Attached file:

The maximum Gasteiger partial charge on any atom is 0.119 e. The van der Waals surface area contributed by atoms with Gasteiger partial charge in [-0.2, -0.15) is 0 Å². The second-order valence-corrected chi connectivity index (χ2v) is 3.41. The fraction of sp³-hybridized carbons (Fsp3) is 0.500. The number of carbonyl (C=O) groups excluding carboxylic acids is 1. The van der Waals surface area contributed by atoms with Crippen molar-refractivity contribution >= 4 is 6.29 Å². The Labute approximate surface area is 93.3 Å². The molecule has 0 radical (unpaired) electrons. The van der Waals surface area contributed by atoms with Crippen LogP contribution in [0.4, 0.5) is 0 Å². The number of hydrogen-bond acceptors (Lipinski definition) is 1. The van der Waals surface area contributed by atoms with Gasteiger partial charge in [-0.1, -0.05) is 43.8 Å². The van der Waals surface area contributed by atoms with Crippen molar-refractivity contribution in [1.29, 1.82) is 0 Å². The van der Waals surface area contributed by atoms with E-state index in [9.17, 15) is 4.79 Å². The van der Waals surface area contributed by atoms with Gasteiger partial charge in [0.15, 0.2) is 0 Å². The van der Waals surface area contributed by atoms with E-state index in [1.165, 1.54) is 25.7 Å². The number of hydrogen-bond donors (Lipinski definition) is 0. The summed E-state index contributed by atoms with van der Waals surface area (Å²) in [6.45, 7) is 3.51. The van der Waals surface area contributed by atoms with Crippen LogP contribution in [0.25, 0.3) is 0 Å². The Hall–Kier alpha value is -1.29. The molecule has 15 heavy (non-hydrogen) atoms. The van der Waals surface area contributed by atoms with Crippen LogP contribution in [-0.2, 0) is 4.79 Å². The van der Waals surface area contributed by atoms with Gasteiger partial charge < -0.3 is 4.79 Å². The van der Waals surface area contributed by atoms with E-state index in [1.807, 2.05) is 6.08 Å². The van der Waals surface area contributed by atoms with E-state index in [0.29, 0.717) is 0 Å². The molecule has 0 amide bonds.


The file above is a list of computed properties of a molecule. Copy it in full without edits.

The maximum Gasteiger partial charge on any atom is 0.119 e. The van der Waals surface area contributed by atoms with Gasteiger partial charge in [-0.2, -0.15) is 0 Å². The second-order valence-corrected chi connectivity index (χ2v) is 3.41. The fraction of sp³-hybridized carbons (Fsp3) is 0.500. The number of carbonyl (C=O) groups excluding carboxylic acids is 1. The van der Waals surface area contributed by atoms with Crippen molar-refractivity contribution >= 4 is 6.29 Å². The Labute approximate surface area is 93.3 Å². The molecule has 0 radical (unpaired) electrons. The van der Waals surface area contributed by atoms with Crippen LogP contribution in [0.4, 0.5) is 0 Å². The number of hydrogen-bond acceptors (Lipinski definition) is 1. The van der Waals surface area contributed by atoms with Gasteiger partial charge in [-0.1, -0.05) is 43.8 Å². The van der Waals surface area contributed by atoms with Crippen molar-refractivity contribution in [1.29, 1.82) is 0 Å². The van der Waals surface area contributed by atoms with E-state index in [9.17, 15) is 4.79 Å². The van der Waals surface area contributed by atoms with Gasteiger partial charge in [0.15, 0.2) is 0 Å². The van der Waals surface area contributed by atoms with E-state index in [1.165, 1.54) is 25.7 Å². The number of hydrogen-bond donors (Lipinski definition) is 0. The summed E-state index contributed by atoms with van der Waals surface area (Å²) in [6.45, 7) is 3.51. The van der Waals surface area contributed by atoms with Crippen LogP contribution in [0.25, 0.3) is 0 Å². The Hall–Kier alpha value is -1.29. The molecule has 15 heavy (non-hydrogen) atoms. The van der Waals surface area contributed by atoms with Crippen LogP contribution in [-0.2, 0) is 4.79 Å². The van der Waals surface area contributed by atoms with Gasteiger partial charge < -0.3 is 4.79 Å². The van der Waals surface area contributed by atoms with E-state index in [1.807, 2.05) is 6.08 Å². The van der Waals surface area contributed by atoms with E-state index in [0.29, 0.717) is 0 Å². The molecule has 0 amide bonds.